Workington appears to have been centre of some significance from early date, as suggested by wealth and early foundation of its church (attested by finds of Northumbrian age sculpture) and manor’s position as focal point of fee of Workington. By 16th century Workington was port and small fishing community – ‘where shyppes cum to wher ys a lytle prety fyssher town’ as John Leland described it c.1540 – particularly noted for its salmon fishery at mouth of River Derwent. New dock, between existing ‘harborye for botes’ at mouth of Derwent and ‘fyssh houses’ on shore, was planned 1569. Market charter granted 1573, reflecting growth of trade; salt-making (salt pan on coast) and coal shipments to Ireland recorded 1604-5. Sir Daniel Fleming, writing 1671, described Workington as ‘good haven for ships which carry forth coals, salt and other commodities’. Thomas Denton (writing 1688) valued salmon fishery at £300 per year and implied that sea fish and wildfowl were also exploited. He valued Curwen’s coal mines at £200 per year and wrote of Workington Hall and its extensive demesnes: ‘I do not know of any one seat in all Brittain so commodiously scituate for beauty, pleasure & plenty as this place is’. By early 18th century Workington was firmly established as coal port, shipping coal from Curwens’ collieries in Workington, Harrington, Seaton and Clifton. Coal mining in Workington township expanded in later 18th century, main pits being in Moorbanks, Banklands and Chapel Bank areas. However, by 1820s flooding and catastrophic inflows of sea water into under-sea workings had become serious problems and collieries began to decline; a disaster at Chapel Bank colliery in 1837, when 27 men and boys and 28 horses were drowned, put paid to that colliery. Jane Pit was sunk inland in 1843 but by 1850 coal seams in township were becoming exhausted. Shipbuilding, recorded by 1738 with shipyards at mouth of Derwent, expanded across later 18th and early 19th centuries. Ancillary maritime industries, such as rope walks and sail-making, grew. By mid-19th century other industries included paper-making (at Derwent Paper Mills), brewing (established 1792), iron founding, brick-making and quarrying (for freestone and limestone). Town grew up hill to south-east of early core beside Derwent: planned grid of new streets, centred on Portland Square, laid out 1780s. Workingon’s population stood at 5,716 in 1801 but rose only modestly to 6,280 in 1851. Outside town, John Christian Curwen established his renowned experimental model farm at Schoose c.1800. By mid-19th century coal mining was in decline but Workington experienced major expansion as centre of iron and steel making. By 1860 only Jane Pit was in operation and Workington Colliery ceased production 1875. (Costly attempt was made to re-start coal production by sinking new pit, Solway Pit, 1937; it closed 1973.) Opening of ironworks in Seaton (q.v.) by Workington Haematite Co. 1856 heralded expansion of iron and steel industry and major growth in population, which leapt from 8,413 inhabitants in 1871 to 14,361 in 1881 and 23,749 by 1891. Arrival of railway 1847 linked Workington to other industrial centres in west Cumberland and port’s capacity expanded with construction of Lonsdale Dock (on Seaton side of river) 1865 and further harbour works 1917. Lonsdale Dock deepened and made wider to accommodate larger vessels (and renamed Prince of Wales Dock) 1927. However, coastal trade declined in late 19th century: 80-90 ships had belonged to port c.1870, but only a mere ‘seven to nine’ by 1900. Moss Bay Haematite and Steel Co., established 1871, erected two Bessemer converters at Moss Bay 1872, adding rolling mills 1877. This massive steelworks continued until later 20th century: last converter blown out 1974 and production ceased 1982, though railway rails continued to be made using steel manufactured elsewhere until 2006. Other ironworks c.1900 were Derwent Haematite Iron Co., between Moss Bay and New Yard, which was ‘new’ in 1883; and Kirk Brothers ironworks at New Yard, Marsh side and Derwent Rolling Mills. Shipbuilding continued in second half of 19th century, making merchant vessels. Population growth levelled off in early 20th century, to stand at 24,751 in 1931 (last census year before boundary changes of 1934). On eve of Second World War, Kelly’s Directory summed up Workington’s economy thus: ‘The chief industries here are concerned with the manufacture of iron, steel rails and tinplates; there are also works for the manufacture of iron bridges, fences, gates, rivets, boilers, and railway spikes ... There is also a brewery and a ship-building yard’. Port remained crucial to town’s economy, importing iron ore and exporting iron and steel, as well as coal and lime. Decline of heavy industry after Second World War resulted in downward drift in population across later 20th century, from a peak of 29,552 in 1961, to 24,295 by 2001.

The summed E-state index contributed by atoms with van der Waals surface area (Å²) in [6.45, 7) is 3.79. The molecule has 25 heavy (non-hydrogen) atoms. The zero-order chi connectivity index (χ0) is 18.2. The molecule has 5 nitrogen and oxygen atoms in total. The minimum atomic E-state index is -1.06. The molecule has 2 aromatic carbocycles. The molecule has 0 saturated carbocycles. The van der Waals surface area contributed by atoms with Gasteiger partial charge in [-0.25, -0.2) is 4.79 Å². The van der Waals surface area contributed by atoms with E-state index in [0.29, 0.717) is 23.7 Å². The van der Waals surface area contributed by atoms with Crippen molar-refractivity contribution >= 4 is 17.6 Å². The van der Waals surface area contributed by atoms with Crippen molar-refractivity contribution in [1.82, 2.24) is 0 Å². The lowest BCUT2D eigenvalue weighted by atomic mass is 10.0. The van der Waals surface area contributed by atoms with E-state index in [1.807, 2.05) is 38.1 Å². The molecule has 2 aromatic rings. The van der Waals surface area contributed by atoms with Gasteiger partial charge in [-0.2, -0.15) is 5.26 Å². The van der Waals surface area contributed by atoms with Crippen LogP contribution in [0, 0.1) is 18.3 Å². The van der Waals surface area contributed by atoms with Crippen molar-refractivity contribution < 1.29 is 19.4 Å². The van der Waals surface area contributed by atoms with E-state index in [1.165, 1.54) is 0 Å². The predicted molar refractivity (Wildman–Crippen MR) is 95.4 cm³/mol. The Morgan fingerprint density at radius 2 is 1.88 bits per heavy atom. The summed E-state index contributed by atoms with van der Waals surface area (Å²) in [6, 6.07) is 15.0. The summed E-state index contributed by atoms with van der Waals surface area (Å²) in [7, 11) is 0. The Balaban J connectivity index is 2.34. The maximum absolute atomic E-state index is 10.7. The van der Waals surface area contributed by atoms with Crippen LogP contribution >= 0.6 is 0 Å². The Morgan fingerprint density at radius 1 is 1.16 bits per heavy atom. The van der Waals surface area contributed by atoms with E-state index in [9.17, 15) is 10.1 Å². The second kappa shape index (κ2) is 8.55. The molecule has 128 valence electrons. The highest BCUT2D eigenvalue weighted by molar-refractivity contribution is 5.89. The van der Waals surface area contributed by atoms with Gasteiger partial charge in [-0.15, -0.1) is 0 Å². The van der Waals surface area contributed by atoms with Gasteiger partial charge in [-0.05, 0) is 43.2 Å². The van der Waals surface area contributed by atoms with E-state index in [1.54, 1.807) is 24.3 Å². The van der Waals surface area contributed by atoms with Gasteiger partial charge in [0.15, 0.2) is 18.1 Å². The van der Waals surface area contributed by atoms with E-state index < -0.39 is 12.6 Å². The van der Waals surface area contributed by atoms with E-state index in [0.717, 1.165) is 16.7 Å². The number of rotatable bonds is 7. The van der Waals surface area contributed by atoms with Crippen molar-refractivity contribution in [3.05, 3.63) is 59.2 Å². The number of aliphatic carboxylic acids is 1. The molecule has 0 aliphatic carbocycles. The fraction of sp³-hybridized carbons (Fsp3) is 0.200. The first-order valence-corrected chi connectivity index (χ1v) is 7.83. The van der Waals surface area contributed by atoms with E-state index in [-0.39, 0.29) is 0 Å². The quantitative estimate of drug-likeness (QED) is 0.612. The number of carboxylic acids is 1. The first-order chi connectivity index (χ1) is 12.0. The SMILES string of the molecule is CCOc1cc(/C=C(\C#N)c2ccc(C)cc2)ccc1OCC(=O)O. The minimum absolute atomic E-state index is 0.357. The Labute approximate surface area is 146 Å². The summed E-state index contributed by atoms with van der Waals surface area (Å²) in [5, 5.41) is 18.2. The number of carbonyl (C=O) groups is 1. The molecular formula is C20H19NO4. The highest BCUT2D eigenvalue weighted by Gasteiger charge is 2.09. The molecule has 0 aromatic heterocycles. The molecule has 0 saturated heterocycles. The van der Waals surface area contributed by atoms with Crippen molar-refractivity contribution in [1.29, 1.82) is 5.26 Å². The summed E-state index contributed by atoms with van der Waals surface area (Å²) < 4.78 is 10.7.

Places of worship: